Some books on ‘Intellectual Property’

You have probably heard about, and even read Lawrence Lessig’s book – “Free Culture – How Big Media Uses Technology and the Law to Lock Down Culture and Control Creativity” (find it here).

There is another anti-ip book which Jeffrey Tucker at the Mises Blog has been doing a series of posts – reviewing, chapter by chapter – on; “Against Intellectual Monopoly” by Michele Boldrin and David K. Levine. You can find it here. I can’t comment on it since I haven’t read it yet; however, in the final post of the series, Tucker writes-

I said at the beginning of this series that it has taken me fully six years to think through these issues. The book by Boldrine and Levine broke through the reservations I had that remained. In the meantime, I’ve received hundreds of messages to the effect that other readers have made the jump too. Whatever is holding you back, I beg to you read this account. I personally consider it to be one of the most mind-blowing books I’ve ever encountered, and so now I join the armies of people who are demanding an end to a system that threatens our way of life in the most fundamental way.

For this reason, this book is seminal, not only for our times for the entire history of liberty. It has clarified a point that has been a source of confusion for many years, and put it front and center in the current debate.

It might need correcting in places and I have my own knits to pick over their neoclassical framework and talk of social costs and the like, but these are petty concerns as compared with the overall framework. What they have done is marvelous and extremely important.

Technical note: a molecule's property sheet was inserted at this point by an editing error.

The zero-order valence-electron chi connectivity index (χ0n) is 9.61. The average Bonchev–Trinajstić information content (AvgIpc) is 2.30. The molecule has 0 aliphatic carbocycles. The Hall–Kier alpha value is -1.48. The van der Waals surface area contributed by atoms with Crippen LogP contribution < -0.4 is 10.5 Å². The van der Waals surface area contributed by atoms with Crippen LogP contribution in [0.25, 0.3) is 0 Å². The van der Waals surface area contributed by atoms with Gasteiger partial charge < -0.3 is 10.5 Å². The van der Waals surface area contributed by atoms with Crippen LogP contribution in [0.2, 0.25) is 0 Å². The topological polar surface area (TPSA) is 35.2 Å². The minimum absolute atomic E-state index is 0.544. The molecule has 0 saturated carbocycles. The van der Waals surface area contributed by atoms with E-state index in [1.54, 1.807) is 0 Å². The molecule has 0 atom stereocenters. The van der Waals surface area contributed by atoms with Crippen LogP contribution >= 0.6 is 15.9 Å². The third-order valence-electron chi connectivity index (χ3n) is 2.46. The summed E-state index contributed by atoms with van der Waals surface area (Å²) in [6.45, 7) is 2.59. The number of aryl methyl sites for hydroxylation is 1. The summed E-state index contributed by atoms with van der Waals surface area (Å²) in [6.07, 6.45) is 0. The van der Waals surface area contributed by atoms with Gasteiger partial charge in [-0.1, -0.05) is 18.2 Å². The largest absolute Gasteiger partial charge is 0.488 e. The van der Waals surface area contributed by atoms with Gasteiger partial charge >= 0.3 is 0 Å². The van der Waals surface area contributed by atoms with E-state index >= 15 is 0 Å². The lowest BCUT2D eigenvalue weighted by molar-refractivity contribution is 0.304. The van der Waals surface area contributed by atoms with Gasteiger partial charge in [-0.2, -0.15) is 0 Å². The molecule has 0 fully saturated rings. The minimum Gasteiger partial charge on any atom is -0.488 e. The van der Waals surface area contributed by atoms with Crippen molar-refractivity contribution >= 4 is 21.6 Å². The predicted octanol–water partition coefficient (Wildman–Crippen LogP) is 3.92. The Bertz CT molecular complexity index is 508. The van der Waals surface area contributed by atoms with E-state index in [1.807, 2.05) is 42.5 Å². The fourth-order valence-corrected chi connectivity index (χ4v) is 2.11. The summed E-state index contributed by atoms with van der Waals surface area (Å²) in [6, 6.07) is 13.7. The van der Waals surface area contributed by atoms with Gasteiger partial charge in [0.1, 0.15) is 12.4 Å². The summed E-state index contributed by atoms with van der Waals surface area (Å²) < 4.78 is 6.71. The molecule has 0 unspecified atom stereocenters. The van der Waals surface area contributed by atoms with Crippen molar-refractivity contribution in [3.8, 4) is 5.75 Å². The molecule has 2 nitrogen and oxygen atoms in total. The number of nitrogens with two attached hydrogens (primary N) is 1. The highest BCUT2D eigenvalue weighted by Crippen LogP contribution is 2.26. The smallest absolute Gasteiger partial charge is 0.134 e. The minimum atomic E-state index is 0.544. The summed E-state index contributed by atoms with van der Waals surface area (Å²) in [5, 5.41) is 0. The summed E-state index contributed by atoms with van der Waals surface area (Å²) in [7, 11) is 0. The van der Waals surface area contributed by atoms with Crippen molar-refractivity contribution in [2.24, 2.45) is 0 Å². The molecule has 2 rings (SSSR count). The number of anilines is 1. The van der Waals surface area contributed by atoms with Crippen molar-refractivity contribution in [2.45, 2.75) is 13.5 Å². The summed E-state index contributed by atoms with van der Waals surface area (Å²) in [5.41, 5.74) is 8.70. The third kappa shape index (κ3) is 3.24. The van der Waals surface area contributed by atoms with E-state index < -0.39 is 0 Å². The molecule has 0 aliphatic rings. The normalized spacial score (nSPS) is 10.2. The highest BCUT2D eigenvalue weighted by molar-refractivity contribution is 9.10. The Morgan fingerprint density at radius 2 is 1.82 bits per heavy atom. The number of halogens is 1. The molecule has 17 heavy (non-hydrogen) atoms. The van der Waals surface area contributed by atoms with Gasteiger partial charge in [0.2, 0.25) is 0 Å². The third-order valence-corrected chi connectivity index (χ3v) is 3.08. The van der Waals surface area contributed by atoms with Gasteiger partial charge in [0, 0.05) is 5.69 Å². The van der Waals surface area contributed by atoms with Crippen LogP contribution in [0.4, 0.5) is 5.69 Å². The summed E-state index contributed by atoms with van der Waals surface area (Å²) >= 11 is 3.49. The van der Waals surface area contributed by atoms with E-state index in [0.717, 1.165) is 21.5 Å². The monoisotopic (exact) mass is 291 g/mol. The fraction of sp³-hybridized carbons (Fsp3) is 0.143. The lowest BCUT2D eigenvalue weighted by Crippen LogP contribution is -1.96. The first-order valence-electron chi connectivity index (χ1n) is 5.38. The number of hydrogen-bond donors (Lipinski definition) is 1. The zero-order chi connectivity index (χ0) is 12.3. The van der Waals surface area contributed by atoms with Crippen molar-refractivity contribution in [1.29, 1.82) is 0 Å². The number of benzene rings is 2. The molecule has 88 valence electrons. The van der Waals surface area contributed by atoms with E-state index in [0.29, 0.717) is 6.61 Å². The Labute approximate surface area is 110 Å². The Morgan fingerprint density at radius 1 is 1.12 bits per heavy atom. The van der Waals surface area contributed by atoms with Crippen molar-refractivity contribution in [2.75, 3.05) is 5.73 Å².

My position on anything beyond basic property rights is fluid – I haven’t made up my mind. While the libertarian position on property rights – at least the few that I have read – is based on “scarcity,” I tend to agree with the moral premise of Ayn Rand’s defense of IP in her essay “Patents and Copyrights” (Capitalism: The Unknown Ideal; couple of paras available here) – “Patents and copyrights are the legal implementation of the base of all property rights: a man’s right to the product of his mind.”, but I am not sure how it can be legally implemented. I think everyone will agree with one thing though – the modern IPR enforcement system is an unmitigated disaster.

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